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 The Peace Corps Celebrates 50 Years

On March 1, 1961, President John F. Kennedy signed an executive order establishing the Peace Corps, and the following summer the first Peace Corps Volunteers (PCVs) went overseas to Ghana and Tanganyika (now called Tanzania).
 
Since then, more than 200,000 volunteers have traveled to 139 countries to help people by promoting peace and friendship. Santa Clara University has had 342 alumni volunteers in the Peace Corps and was ranked nationally for six consecutive years from 2000 to 2005 as producing the most volunteers among small universities. Currently, 10 SCU alumni serve around the world.
 
A number of SCU faculty and staff also served as PCVs, including Peter Ross, who retired last fall after teaching in the Department of Mathematics and Computer Science at SCU from 1982 to 2010.
 
Ross was a PCV from 1963 to 1965 in Andhra Pradesh, India, where he taught secondary school students mathematics, physics, and even some English.
 
“The teaching was very challenging. Most of my students had never even used rulers,” says Ross. “I also had to use textbooks in the regional language of Telugu during my first year due to a school mix-up.”
 
The Peace Corps experience not only instilled in Ross a dedication to teaching, it gave him a taste for volunteering, which he has done to a modest extent ever since.
 
In the last two decades Ross has made 14 Sierra Club “service trips,” each a week or longer, working on trail construction, trail maintenance, and the like. The two most exotic trips were to Russia in the 1990s. One of these was a three-week trip to Siberia, where trip members helped Russian rangers build foot-bridges in Pribaikalsky National Park near Lake Baikal. Closer to home, Ross now volunteers at the JW House (a Ronald McDonald-type home) at Kaiser Santa Clara and also as a dog socializer at the Humane Society of Silicon Valley.
 
When Ross joined the Peace Corps in June 1963, there was little reliable information about it, as no volunteers had completed their two years of service and returned from overseas. But now there are many online resources.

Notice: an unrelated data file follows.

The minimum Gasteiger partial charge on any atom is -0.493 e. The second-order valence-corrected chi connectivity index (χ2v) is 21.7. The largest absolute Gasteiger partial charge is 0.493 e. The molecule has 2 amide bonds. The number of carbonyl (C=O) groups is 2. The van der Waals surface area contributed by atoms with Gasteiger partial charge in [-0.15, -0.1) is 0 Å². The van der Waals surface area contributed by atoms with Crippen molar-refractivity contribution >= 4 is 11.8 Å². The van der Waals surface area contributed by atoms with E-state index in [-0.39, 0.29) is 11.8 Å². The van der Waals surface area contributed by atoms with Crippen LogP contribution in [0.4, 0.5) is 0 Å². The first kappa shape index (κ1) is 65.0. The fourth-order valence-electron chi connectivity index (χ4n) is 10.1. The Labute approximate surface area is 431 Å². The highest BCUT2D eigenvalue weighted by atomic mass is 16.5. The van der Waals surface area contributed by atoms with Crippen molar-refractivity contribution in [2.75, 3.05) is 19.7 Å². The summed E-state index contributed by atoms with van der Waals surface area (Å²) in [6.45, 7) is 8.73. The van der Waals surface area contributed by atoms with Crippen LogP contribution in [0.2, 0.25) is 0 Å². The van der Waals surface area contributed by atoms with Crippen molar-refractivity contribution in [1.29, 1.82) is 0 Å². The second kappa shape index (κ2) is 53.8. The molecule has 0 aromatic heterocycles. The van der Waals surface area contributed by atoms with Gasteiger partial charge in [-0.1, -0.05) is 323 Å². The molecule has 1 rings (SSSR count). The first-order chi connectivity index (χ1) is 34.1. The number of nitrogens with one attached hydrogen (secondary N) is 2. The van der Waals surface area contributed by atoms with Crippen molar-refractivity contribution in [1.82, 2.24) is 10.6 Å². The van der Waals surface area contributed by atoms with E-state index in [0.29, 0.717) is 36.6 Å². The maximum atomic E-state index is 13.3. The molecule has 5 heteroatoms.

SCU junior Ashley Ciglar, a civil engineering major, is considering joining the Peace Corps after she graduates in 2012. Although she first learned about the organization in high school, she hadn’t thought about joining until she began her college career.
 
“After coming to SCU, I saw many people working with all kinds of communities, making me want to volunteer. Doing so has really given me more insight into the world, while growing deeper as a person and more knowledgeable about my surroundings,” says Ciglar.
 
Ciglar then met a former PCV during an immersion trip in Nicaragua last summer. She says he constantly talked about his experience as a volunteer. Ciglar says she’d love to join the Peace Corps and do some kind of work related to water treatment, but even if she were called upon to teach English, she wouldn’t hesitate to go.
 
Students or others at SCU who are interested in the Peace Corps can talk with Ross or other former Peace Corps Volunteers on campus, such as Anthropolgy Associate Professor Mary Hegland (Iran), engineering graduate student Michael Neumann (Tanzania), Santa Clara Magazine Editor Steven Saum (Ukraine), and Law Professor Kandis Scott (Romania).
 
The Peace Corps advertises, “It’s the toughest job you’ll ever love.” While Ross thinks that “love” is stretching things a bit, he does say that his two years in the Peace Corps were the most significant and rewarding in his life.
 
The Peace Corps is celebrating its 50th anniversary with events around the country this month. More information is available on its website.
 
Watch Ross’s slideshow.

 

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